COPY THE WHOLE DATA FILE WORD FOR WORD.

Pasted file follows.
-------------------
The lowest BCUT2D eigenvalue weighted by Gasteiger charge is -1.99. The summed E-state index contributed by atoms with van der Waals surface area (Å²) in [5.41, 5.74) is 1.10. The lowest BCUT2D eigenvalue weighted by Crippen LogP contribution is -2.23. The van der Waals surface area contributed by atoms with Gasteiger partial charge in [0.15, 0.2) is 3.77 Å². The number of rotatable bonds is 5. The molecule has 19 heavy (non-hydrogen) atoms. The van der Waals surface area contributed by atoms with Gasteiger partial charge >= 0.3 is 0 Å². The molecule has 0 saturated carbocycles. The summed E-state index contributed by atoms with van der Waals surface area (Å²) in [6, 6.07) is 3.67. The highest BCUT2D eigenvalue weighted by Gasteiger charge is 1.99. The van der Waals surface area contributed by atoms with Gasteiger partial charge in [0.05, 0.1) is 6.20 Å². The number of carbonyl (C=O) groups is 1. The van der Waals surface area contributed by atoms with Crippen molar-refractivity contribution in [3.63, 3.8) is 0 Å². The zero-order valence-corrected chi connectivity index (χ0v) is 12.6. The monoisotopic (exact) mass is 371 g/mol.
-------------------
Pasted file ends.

The lowest BCUT2D eigenvalue weighted by Gasteiger charge is -1.99. The summed E-state index contributed by atoms with van der Waals surface area (Å²) in [5.41, 5.74) is 1.10. The lowest BCUT2D eigenvalue weighted by Crippen LogP contribution is -2.23. The van der Waals surface area contributed by atoms with Gasteiger partial charge in [0.15, 0.2) is 3.77 Å². The number of rotatable bonds is 5. The molecule has 19 heavy (non-hydrogen) atoms. The van der Waals surface area contributed by atoms with Gasteiger partial charge >= 0.3 is 0 Å². The molecule has 0 saturated carbocycles. The summed E-state index contributed by atoms with van der Waals surface area (Å²) in [6, 6.07) is 3.67. The highest BCUT2D eigenvalue weighted by Gasteiger charge is 1.99. The van der Waals surface area contributed by atoms with Gasteiger partial charge in [0.05, 0.1) is 6.20 Å². The number of carbonyl (C=O) groups is 1. The van der Waals surface area contributed by atoms with Crippen molar-refractivity contribution in [3.63, 3.8) is 0 Å². The zero-order valence-corrected chi connectivity index (χ0v) is 12.6. The monoisotopic (exact) mass is 371 g/mol.